....tails of hurricanes, that is.
We were just settling in to a cozy day on the porch with reading material and projects -- while outside it was raining hard and steady. We figured we had a day of this, so we would just relax. Along comes Guillermo, our dear friend and neighbor, drenched to the skin but grinning. His news however was that we were --in for it! On the tele --as they call TV-- he just learned that our village would be drenched for days from two separate hurricanes whose tails were due to lash our coast, one after the other.
We thanked him profusely, and leapt into action.
To do nothing would strand us in our casita with low supplies for long past the predicted extended drenching. The road from the highway to our village is a long, winding, hilly mud'bog in the rain. We would have to drive our car out immediately or be trapped. So we prepared to drive out.
First, we went to Zihua to store up supplies. Loaded up, we did not bother trying to get back to our little salty place. By now, that road could well be impassable for our humble vehicle.
Instead, we went along the highway to the NEXT village, because....
...the next village along the coast just so happens to have a paved road from the highway all the way down to our same beach... where we also just happen to have friends who will let us park there.
Our village and this other village are NOT connected by a paved road along the beach....In fact, there is a river between the two villages -- the very river that causes the point'break that makes the waves so fine -- and there is no bridge. Only in far lower water would our car be able to splash through the river.
So! by the time we got all that done, it was dark -- we had food supplies, and our car was on the paved-road side for the river. However, and more to the point, we were now on THAT side of the river ourselves, which we knew would now be a rushing torrent, swollen by rain coming down from the nearby mountains.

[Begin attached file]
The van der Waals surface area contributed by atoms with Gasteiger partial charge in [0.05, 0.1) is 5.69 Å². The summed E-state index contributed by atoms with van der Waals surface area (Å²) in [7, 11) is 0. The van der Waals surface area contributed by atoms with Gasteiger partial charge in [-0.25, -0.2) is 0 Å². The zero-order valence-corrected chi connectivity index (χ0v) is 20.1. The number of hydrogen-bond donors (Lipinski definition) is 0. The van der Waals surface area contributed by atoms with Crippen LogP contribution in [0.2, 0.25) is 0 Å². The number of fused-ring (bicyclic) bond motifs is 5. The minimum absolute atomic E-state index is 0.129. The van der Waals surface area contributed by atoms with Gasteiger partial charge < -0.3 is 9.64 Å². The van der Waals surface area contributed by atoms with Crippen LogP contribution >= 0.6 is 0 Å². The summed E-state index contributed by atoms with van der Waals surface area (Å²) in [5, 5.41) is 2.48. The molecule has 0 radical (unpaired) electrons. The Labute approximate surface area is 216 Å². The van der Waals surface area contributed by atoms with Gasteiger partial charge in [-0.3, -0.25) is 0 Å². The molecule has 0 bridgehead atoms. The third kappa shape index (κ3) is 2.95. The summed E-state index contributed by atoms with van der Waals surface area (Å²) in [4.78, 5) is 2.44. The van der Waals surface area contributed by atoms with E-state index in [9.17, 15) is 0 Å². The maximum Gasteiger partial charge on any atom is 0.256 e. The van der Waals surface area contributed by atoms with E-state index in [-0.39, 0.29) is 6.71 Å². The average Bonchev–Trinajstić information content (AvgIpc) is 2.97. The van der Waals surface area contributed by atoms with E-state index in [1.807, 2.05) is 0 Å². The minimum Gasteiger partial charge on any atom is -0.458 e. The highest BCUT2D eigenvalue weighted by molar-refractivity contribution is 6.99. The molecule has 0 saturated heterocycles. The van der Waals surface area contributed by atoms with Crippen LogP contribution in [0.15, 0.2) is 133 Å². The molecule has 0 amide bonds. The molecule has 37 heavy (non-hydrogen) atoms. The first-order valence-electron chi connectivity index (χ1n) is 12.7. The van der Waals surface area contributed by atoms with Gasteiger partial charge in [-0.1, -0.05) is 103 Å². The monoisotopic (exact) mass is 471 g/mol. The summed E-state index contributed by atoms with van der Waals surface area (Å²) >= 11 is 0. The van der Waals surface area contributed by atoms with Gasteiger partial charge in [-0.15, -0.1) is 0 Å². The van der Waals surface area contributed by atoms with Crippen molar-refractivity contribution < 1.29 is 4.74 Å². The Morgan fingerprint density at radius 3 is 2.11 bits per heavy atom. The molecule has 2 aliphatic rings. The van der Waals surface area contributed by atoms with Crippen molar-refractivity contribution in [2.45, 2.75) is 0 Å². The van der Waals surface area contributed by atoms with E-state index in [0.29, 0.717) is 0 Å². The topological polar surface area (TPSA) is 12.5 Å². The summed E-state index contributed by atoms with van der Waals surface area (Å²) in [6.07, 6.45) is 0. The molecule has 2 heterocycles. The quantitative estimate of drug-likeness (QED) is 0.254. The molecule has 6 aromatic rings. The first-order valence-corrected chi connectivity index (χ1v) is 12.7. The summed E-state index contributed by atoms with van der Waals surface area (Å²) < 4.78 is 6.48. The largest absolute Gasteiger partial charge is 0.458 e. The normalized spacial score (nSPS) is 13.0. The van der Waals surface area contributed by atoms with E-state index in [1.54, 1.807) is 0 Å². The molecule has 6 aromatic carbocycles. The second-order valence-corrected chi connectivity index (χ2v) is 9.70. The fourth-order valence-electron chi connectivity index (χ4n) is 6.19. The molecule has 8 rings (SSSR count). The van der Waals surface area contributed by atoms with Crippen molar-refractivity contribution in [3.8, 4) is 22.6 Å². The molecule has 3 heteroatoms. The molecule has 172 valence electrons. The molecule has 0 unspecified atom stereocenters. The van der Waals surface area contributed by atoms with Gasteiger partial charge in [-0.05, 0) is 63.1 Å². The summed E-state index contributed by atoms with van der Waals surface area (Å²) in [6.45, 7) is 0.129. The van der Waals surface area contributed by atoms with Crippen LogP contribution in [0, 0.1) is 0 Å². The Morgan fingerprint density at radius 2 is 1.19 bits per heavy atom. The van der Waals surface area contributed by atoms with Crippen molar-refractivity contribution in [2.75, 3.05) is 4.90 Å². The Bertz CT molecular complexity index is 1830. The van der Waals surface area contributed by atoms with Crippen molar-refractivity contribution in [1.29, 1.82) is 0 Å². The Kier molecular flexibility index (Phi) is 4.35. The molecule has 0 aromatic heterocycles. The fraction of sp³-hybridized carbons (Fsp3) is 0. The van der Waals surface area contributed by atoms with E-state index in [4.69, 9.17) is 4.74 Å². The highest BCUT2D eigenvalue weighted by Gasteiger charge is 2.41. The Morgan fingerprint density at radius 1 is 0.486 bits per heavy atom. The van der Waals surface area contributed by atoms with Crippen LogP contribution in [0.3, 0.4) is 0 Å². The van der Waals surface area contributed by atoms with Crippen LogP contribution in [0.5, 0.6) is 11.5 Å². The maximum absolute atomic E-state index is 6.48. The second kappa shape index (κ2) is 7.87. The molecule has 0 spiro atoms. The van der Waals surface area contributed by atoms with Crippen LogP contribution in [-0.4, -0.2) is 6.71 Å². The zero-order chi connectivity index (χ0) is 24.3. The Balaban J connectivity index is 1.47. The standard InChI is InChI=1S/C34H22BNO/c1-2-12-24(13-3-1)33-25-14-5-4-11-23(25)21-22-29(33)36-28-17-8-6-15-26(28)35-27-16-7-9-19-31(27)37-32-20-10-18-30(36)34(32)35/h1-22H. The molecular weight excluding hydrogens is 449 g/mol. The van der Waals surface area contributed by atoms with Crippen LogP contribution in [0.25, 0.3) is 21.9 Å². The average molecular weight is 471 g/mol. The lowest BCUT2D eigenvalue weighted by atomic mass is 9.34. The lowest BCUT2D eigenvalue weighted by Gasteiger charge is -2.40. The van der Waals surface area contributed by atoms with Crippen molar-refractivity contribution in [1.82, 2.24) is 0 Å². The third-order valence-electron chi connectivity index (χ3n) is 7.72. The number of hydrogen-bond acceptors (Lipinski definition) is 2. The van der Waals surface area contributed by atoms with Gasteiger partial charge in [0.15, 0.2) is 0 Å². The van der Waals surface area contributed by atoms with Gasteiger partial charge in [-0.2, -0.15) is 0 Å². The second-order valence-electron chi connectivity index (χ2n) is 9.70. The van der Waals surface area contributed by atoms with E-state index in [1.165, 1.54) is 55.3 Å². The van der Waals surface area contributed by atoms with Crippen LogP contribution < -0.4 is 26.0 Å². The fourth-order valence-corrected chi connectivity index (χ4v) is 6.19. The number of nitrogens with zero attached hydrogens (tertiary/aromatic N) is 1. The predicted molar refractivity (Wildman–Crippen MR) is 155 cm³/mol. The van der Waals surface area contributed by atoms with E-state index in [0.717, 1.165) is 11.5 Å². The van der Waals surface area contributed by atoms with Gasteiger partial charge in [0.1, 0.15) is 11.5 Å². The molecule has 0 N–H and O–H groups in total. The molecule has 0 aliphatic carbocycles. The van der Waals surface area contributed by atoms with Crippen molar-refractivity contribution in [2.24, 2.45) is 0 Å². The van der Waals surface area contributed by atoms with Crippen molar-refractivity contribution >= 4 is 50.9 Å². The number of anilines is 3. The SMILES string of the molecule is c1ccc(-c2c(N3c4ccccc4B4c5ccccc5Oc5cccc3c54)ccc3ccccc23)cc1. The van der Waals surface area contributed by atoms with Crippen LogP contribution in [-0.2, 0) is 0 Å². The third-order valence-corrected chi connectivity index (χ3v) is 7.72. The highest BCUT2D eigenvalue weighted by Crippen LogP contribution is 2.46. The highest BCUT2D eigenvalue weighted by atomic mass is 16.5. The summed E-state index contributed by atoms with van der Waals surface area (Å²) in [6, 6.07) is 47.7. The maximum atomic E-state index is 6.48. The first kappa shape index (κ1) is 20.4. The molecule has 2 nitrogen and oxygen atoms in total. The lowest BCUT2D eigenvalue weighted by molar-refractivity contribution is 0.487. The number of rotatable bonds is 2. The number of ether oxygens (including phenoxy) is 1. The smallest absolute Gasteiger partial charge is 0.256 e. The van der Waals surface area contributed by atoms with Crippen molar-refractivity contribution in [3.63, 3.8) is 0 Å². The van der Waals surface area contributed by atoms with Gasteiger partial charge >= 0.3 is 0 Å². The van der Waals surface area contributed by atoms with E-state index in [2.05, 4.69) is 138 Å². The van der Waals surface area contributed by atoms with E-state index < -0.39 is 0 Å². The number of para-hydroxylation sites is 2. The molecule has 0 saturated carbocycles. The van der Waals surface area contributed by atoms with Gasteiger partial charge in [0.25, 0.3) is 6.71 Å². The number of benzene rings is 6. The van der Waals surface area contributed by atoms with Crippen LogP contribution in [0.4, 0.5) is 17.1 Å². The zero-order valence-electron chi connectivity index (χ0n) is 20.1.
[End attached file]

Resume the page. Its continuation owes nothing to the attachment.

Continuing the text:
Hmmmm..... We would have to make our way through it, in the dark, balancing our supplies on our shoulders to get back to our humble casita.... It was, of course, still raining hard.
Mind you, we have waded rushing torrents before, so know some tricks to keep us ON our feet against the current, and we are familiar with this riverbed from years of crossing it... but this would be a higher flow than we have encountered, and.... it is dark....
...and this is a jungly area with crocodiles and poisonous snakes all of whom swim, as well as lurk.
Shoreline... sure is higher than we had ever seen it. We both laughed, shook our heads, took a deep breath, banded ourselves together for extra strength against an unknown current, and headed in.
Obviously, we made it.
Furthermore, because of the storms and our slow-to-dry road, we are just keeping our car over there, and hauling stuff back and forth across the river on foot -- which thankfully is not so wild now.
We have yet to get in the sea.
The surf is wildly exciting and crashing everywhere, and the wind is powerful. So! We meet with friends for beer and guacamole at one brave restaurant that remains open -- and watch the sea foam skitter wildly across the flying sand.
It aint half bad.